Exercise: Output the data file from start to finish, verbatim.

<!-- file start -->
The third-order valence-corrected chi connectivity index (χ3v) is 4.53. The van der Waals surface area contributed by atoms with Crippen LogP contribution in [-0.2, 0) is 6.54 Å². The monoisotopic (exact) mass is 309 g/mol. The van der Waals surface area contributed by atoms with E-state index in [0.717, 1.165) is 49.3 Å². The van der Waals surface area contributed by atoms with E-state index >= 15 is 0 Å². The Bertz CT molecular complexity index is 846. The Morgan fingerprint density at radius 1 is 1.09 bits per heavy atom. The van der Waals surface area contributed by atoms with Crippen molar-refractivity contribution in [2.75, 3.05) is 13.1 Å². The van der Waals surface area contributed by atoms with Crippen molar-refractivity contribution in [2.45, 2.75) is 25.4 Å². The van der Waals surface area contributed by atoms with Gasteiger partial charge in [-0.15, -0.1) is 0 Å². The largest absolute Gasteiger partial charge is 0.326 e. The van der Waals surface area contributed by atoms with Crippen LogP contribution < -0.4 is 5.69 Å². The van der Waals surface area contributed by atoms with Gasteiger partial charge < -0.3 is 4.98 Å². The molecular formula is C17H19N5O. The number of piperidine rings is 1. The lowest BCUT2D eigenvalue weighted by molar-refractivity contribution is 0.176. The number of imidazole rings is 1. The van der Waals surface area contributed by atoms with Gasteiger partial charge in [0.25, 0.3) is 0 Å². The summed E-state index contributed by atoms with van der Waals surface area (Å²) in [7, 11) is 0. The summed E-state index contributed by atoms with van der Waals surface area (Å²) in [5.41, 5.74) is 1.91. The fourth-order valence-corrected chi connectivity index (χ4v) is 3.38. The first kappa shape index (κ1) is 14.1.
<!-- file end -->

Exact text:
The third-order valence-corrected chi connectivity index (χ3v) is 4.53. The van der Waals surface area contributed by atoms with Crippen LogP contribution in [-0.2, 0) is 6.54 Å². The monoisotopic (exact) mass is 309 g/mol. The van der Waals surface area contributed by atoms with E-state index in [0.717, 1.165) is 49.3 Å². The van der Waals surface area contributed by atoms with E-state index >= 15 is 0 Å². The Bertz CT molecular complexity index is 846. The Morgan fingerprint density at radius 1 is 1.09 bits per heavy atom. The van der Waals surface area contributed by atoms with Crippen molar-refractivity contribution in [2.75, 3.05) is 13.1 Å². The van der Waals surface area contributed by atoms with Crippen molar-refractivity contribution in [2.45, 2.75) is 25.4 Å². The van der Waals surface area contributed by atoms with Gasteiger partial charge in [-0.15, -0.1) is 0 Å². The largest absolute Gasteiger partial charge is 0.326 e. The van der Waals surface area contributed by atoms with Crippen LogP contribution < -0.4 is 5.69 Å². The van der Waals surface area contributed by atoms with Gasteiger partial charge < -0.3 is 4.98 Å². The molecular formula is C17H19N5O. The number of piperidine rings is 1. The lowest BCUT2D eigenvalue weighted by molar-refractivity contribution is 0.176. The number of imidazole rings is 1. The van der Waals surface area contributed by atoms with Gasteiger partial charge in [0.25, 0.3) is 0 Å². The summed E-state index contributed by atoms with van der Waals surface area (Å²) in [7, 11) is 0. The summed E-state index contributed by atoms with van der Waals surface area (Å²) in [5.41, 5.74) is 1.91. The fourth-order valence-corrected chi connectivity index (χ4v) is 3.38. The first kappa shape index (κ1) is 14.1.